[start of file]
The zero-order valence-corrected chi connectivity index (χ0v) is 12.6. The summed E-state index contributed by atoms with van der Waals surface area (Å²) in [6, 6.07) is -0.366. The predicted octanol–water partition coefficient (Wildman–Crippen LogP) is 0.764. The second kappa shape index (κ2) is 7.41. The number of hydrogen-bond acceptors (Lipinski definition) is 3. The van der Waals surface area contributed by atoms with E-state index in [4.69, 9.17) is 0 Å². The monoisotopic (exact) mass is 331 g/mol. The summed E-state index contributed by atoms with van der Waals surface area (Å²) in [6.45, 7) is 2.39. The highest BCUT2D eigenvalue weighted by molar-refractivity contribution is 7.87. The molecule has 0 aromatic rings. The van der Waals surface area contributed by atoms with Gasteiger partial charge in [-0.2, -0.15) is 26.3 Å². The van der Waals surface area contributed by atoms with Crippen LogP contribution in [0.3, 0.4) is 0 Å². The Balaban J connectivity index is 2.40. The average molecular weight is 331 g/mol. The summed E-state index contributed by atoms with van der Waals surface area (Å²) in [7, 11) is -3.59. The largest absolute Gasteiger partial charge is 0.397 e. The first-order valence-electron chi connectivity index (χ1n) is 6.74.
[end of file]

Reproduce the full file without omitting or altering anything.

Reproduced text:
The zero-order valence-corrected chi connectivity index (χ0v) is 12.6. The summed E-state index contributed by atoms with van der Waals surface area (Å²) in [6, 6.07) is -0.366. The predicted octanol–water partition coefficient (Wildman–Crippen LogP) is 0.764. The second kappa shape index (κ2) is 7.41. The number of hydrogen-bond acceptors (Lipinski definition) is 3. The van der Waals surface area contributed by atoms with E-state index in [4.69, 9.17) is 0 Å². The monoisotopic (exact) mass is 331 g/mol. The summed E-state index contributed by atoms with van der Waals surface area (Å²) in [6.45, 7) is 2.39. The highest BCUT2D eigenvalue weighted by molar-refractivity contribution is 7.87. The molecule has 0 aromatic rings. The van der Waals surface area contributed by atoms with Gasteiger partial charge in [-0.2, -0.15) is 26.3 Å². The van der Waals surface area contributed by atoms with Crippen LogP contribution in [0.3, 0.4) is 0 Å². The Balaban J connectivity index is 2.40. The average molecular weight is 331 g/mol. The summed E-state index contributed by atoms with van der Waals surface area (Å²) in [7, 11) is -3.59. The largest absolute Gasteiger partial charge is 0.397 e. The first-order valence-electron chi connectivity index (χ1n) is 6.74.